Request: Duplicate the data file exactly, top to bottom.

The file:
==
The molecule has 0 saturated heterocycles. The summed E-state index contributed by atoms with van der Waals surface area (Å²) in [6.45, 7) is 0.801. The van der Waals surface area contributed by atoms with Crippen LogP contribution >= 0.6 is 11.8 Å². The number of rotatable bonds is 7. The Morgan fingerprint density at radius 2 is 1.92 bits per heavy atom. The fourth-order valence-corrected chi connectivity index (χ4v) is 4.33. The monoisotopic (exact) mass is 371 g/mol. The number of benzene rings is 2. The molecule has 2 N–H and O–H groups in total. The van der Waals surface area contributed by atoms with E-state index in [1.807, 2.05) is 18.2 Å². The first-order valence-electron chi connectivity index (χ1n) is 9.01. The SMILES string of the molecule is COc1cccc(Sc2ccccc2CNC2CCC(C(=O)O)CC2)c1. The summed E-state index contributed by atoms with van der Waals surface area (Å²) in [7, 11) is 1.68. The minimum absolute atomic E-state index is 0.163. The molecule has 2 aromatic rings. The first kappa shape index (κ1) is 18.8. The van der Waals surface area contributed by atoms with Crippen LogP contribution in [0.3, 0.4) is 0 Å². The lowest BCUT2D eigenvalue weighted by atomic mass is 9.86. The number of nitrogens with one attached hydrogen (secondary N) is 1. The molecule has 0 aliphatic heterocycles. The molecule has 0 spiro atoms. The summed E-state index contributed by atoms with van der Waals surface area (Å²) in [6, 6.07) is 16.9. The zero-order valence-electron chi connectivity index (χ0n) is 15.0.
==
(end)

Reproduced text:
The molecule has 0 saturated heterocycles. The summed E-state index contributed by atoms with van der Waals surface area (Å²) in [6.45, 7) is 0.801. The van der Waals surface area contributed by atoms with Crippen LogP contribution >= 0.6 is 11.8 Å². The number of rotatable bonds is 7. The Morgan fingerprint density at radius 2 is 1.92 bits per heavy atom. The fourth-order valence-corrected chi connectivity index (χ4v) is 4.33. The monoisotopic (exact) mass is 371 g/mol. The number of benzene rings is 2. The molecule has 2 N–H and O–H groups in total. The van der Waals surface area contributed by atoms with E-state index in [1.807, 2.05) is 18.2 Å². The first-order valence-electron chi connectivity index (χ1n) is 9.01. The SMILES string of the molecule is COc1cccc(Sc2ccccc2CNC2CCC(C(=O)O)CC2)c1. The summed E-state index contributed by atoms with van der Waals surface area (Å²) in [7, 11) is 1.68. The minimum absolute atomic E-state index is 0.163. The molecule has 2 aromatic rings. The first kappa shape index (κ1) is 18.8. The van der Waals surface area contributed by atoms with Crippen LogP contribution in [0.3, 0.4) is 0 Å². The lowest BCUT2D eigenvalue weighted by atomic mass is 9.86. The number of nitrogens with one attached hydrogen (secondary N) is 1. The molecule has 0 aliphatic heterocycles. The molecule has 0 spiro atoms. The summed E-state index contributed by atoms with van der Waals surface area (Å²) in [6, 6.07) is 16.9. The zero-order valence-electron chi connectivity index (χ0n) is 15.0.